Recommend
1 
 Thumb up
 Hide
4 Posts

Power Grid» Forums » Sessions

Subject: East Coast Power? rss

Your Tags: Add tags
Popular Tags: [View All]
Robert Stenseng
United States
Duluth
Minnesota
flag msg tools
mbmbmbmbmb
We played Power Grid using the US map. There were 6 players, most of us having played twice before with one player, Derrick, new to the game.

We rolled dice and I got to select first. If Power Grid has a weakness, it is this. I was able to select New York as my starting city. This is by a good margin the best position on the board with a clear and cheap corridor for expansion up and down the east coast. Jamin was next and selected Raleigh. Next was Rick in Duluth. Chris placed in Red and Mark in purple. The SW and California thus was not used. Derrick, who placed last was able to double up in green by placing his starting city in Savanna. The main drawback to the seaboard is that, especially with 6 players it gets crowded quickly. This to some degree mitigates the advantages of being there.

The East coast was pretty crowded and in Step 1 this was the story of the game. Derrick, savy for a new player, expanded upward along the coast blocking Jamin in Raleigh from expanding down. Chris was not aggressive in expanding eastward so Florida was secure. I also expanded south first into Washington planning on getting Boston last. Jamin pinned in on two sides leapt to Cincinatti and due to turn order and Ricks expansion from Duluth to Buffalo outmanuevered me and got into Boston before me. I was stuck at 4 cities and unable to build for a turn or two to expand to 6. Fortunately this didn't last long as Chris and Derrick were both able to build to 6 quickly and uncage me.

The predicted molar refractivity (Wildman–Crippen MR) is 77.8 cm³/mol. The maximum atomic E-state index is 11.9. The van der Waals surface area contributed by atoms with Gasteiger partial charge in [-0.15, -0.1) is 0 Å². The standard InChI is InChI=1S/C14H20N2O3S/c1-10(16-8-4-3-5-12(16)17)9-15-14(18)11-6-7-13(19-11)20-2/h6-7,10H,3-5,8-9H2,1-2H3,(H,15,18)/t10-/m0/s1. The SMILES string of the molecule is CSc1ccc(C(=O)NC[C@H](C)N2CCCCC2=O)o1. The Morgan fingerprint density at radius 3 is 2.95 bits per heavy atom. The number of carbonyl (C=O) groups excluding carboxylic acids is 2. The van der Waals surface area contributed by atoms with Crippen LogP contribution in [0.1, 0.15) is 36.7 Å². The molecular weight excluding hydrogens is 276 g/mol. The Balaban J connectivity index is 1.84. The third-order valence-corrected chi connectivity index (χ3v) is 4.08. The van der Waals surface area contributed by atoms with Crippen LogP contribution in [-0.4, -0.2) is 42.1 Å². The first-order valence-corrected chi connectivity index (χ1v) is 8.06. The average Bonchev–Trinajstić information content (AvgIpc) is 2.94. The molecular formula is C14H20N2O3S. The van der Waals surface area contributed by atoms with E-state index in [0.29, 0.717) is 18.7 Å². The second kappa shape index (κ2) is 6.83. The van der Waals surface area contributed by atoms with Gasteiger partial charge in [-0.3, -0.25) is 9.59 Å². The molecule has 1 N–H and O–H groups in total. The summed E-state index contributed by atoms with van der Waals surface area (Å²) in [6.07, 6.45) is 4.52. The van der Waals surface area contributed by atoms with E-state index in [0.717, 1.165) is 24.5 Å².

Important, though, in those turns was that I was able to skip buying a power plant and stockpiled both resources and cash for the turn I was freed up by moving into Step 2 which allows 2 players per city. When this happened, I was ready and expanding quickly southwards. Further, I had the cash and resources to allow me to cherry pick the Power Plants as they came up. I was able to land a 4 city Windfarm and 5 city Nuclear Plant and finally the 7 city Garbage burner to round out my set in Step 3.

Step 2 and 3 was neck and neck all the way, with Derrick, Chris, and I leading the way. Jamin stayed even for a time but was unable to expand southward initially and had to compete for space in the center of the board after completing the NE seaboard. Rick was bogged down in the Upper Midwest and moving slowly towards Seattle, too costly and inefficient. Mark made a run south down the Mississippi but divided his energy competing with Jamin, Chris, Rick, and finally Derrick for the center of the board. This became to difficult for all concerned, though Derrick and Chris fared best in the jockying for position.

Derrick, Chris, and I reached 11 cities in the same turn with the endgame happening at 14 cities. No one had built more than two cities in a turn the entire game. Derrick, new to the game, banked on having another turn. Chris planned well and could power 17 cities with his plants, but was highest in the turn order and burned coal and oil in his plants. He was forced to buy quite a bit of expensive raw materials in this phase. I had wind, nukes, and garbage. I had banked a uranium from the previous turn and had only to buy 3 garbage. This was the difference.

Derrick thought he had another turn and was able to build only 2 cities going to 13. He was well set up with wind, fusion, and the super efficient oil/coal burner. Chris had to spend to much on raw materials and was about 15 electros short of building 4 cities. He built 3 and went to 14 cities which would end the game, dooming Derrick. I was able to build 4 cities to go up to 15 with just 4 electros to spare and guaranty the win.